Government ups funding to fight colorectal cancer

By Paul Moore


Drugs. Photo: Meghan Potkins


People fighting colorectal cancer got some long-awaited good news this week when the province announced that it is extending coverage of Avastin, a costly drug used to treat colorectal cancer.

Sandra Thompson-Bednarek, who organizes a local support group for people with the disease, called Avastin “almost the wonder drug of the last few years.”

Anywhere from 10 to 25 people regularly attend her meetings, many of whom are treated with the drug. She said she knows cancer patients who have lived for years on Avastin.

But some patients simply didn’t have enough money to keep taking the drug.

The government began paying for up to 16 doses of the drug in 2008, which covered about eight months of treatment. Yet many people, said Thompson-Bednarek, require more than that. And with treatments costing thousands of dollars, she said some local cancer patients faced financial ruin in order to keep taking the drug.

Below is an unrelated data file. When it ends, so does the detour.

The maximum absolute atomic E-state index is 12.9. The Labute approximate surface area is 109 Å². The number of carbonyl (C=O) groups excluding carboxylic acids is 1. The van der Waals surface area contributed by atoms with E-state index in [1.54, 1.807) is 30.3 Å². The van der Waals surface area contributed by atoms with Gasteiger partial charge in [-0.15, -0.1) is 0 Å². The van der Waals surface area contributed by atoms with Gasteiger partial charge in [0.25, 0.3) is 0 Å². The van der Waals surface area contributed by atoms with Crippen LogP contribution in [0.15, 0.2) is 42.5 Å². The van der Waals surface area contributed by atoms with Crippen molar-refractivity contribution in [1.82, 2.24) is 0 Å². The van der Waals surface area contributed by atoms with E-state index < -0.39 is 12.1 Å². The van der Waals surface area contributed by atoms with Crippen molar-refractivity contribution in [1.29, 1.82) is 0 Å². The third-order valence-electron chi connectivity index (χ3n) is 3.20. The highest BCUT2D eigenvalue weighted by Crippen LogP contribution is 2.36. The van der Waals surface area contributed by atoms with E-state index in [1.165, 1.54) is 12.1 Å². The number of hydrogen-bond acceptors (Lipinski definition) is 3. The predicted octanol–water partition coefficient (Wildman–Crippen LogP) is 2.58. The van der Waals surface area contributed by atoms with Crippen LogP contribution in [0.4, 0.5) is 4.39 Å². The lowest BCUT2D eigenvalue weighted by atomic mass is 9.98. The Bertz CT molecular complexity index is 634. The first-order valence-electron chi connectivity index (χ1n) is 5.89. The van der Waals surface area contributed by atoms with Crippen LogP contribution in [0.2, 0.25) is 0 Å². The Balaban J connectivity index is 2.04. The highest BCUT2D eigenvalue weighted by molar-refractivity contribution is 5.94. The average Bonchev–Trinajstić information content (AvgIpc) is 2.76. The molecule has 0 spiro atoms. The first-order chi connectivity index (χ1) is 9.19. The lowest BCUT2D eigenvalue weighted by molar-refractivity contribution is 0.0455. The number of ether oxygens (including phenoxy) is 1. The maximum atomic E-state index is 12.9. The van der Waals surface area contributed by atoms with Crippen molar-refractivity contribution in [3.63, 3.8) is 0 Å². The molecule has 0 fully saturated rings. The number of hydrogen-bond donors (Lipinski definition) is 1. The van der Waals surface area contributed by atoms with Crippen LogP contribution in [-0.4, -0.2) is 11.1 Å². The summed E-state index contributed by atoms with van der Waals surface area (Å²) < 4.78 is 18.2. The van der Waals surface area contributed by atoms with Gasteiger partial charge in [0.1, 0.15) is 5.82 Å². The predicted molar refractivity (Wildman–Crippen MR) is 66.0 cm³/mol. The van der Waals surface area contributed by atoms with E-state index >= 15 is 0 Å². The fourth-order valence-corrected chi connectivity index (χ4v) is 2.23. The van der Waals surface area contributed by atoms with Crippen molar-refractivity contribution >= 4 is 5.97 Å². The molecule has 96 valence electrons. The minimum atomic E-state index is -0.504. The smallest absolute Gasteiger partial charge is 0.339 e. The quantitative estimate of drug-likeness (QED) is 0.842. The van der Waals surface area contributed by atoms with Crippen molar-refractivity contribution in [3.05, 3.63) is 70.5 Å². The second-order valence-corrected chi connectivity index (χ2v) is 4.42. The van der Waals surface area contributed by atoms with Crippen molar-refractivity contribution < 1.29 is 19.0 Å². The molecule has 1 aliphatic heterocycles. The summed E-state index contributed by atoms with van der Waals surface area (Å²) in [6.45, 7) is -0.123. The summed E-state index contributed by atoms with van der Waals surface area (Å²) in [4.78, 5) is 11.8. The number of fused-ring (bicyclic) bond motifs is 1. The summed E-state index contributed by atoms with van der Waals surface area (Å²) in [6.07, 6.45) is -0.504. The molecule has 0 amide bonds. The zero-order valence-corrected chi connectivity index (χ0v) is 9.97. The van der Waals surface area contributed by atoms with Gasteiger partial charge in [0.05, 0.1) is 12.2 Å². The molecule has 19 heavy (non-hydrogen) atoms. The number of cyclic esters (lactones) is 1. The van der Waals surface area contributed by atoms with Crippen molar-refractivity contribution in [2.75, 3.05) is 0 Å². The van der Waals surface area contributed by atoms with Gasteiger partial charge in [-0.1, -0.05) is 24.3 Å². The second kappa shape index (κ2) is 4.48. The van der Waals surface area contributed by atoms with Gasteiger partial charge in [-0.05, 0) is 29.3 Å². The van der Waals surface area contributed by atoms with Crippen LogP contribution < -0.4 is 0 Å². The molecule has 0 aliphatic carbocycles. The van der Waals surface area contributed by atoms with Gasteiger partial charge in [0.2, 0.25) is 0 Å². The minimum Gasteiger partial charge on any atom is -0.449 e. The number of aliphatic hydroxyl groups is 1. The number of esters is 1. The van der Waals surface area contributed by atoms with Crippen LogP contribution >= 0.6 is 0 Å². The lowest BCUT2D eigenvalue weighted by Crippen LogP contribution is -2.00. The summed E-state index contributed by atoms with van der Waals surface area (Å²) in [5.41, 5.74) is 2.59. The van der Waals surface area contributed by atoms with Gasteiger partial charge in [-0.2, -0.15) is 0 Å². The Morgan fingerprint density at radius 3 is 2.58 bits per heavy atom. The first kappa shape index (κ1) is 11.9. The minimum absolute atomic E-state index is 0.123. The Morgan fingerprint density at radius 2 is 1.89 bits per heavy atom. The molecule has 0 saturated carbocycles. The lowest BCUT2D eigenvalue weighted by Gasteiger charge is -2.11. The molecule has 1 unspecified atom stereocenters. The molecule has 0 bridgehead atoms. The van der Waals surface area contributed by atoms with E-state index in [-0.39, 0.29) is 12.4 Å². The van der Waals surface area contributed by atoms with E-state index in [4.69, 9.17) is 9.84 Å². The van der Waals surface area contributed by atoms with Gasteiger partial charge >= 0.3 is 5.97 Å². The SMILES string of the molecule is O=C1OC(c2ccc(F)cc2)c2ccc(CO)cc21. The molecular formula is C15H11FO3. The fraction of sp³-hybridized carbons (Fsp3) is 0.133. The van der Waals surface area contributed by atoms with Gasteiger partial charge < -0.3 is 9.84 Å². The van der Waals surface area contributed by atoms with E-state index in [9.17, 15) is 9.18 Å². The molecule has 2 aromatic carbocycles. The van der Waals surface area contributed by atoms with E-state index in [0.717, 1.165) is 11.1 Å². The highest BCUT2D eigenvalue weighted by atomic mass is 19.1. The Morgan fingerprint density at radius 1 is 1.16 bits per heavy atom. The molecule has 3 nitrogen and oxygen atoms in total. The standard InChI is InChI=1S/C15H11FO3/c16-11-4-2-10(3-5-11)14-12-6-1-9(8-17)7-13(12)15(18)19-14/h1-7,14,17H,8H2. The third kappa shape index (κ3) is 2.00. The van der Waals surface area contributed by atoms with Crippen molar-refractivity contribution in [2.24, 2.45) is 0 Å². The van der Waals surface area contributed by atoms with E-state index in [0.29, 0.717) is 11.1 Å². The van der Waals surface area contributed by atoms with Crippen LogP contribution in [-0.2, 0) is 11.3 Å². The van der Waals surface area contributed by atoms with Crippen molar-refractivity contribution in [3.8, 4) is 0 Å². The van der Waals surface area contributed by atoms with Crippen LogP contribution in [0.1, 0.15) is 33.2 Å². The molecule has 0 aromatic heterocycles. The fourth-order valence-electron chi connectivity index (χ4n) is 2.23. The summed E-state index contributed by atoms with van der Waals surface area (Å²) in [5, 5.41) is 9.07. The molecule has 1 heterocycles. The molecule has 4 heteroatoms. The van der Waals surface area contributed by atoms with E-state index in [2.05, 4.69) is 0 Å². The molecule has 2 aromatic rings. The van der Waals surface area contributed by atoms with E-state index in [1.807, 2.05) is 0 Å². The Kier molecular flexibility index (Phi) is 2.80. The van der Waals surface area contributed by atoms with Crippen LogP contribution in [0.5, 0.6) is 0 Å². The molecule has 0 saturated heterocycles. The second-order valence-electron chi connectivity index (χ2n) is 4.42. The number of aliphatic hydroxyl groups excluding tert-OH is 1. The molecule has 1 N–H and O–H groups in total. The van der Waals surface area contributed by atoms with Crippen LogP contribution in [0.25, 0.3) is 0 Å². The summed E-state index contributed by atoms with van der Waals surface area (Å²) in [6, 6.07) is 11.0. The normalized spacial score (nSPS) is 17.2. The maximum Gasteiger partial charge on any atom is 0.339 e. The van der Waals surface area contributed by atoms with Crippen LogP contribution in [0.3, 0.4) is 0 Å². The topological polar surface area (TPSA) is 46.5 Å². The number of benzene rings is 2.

“There’s one woman in our group… her parents were both self-employed, so neither of them had any supplementary health insurance. So there was no way they were going to be able to afford to continue,” Thompson-Bednarek said.

Last September, Ontario ombudsman André Marin released a report that described Ontario’s cap on Avastin treatments as a “cruel cutoff” and called on the government to increase funding.

Then, last Sunday, the province’s health minister said Ontario would now provide patients with at least 24 treatments and perhaps more if necessary.

Thompson-Bednarek said that for patients in her support group, the government’s decision may help make their battle against cancer just a little easier.


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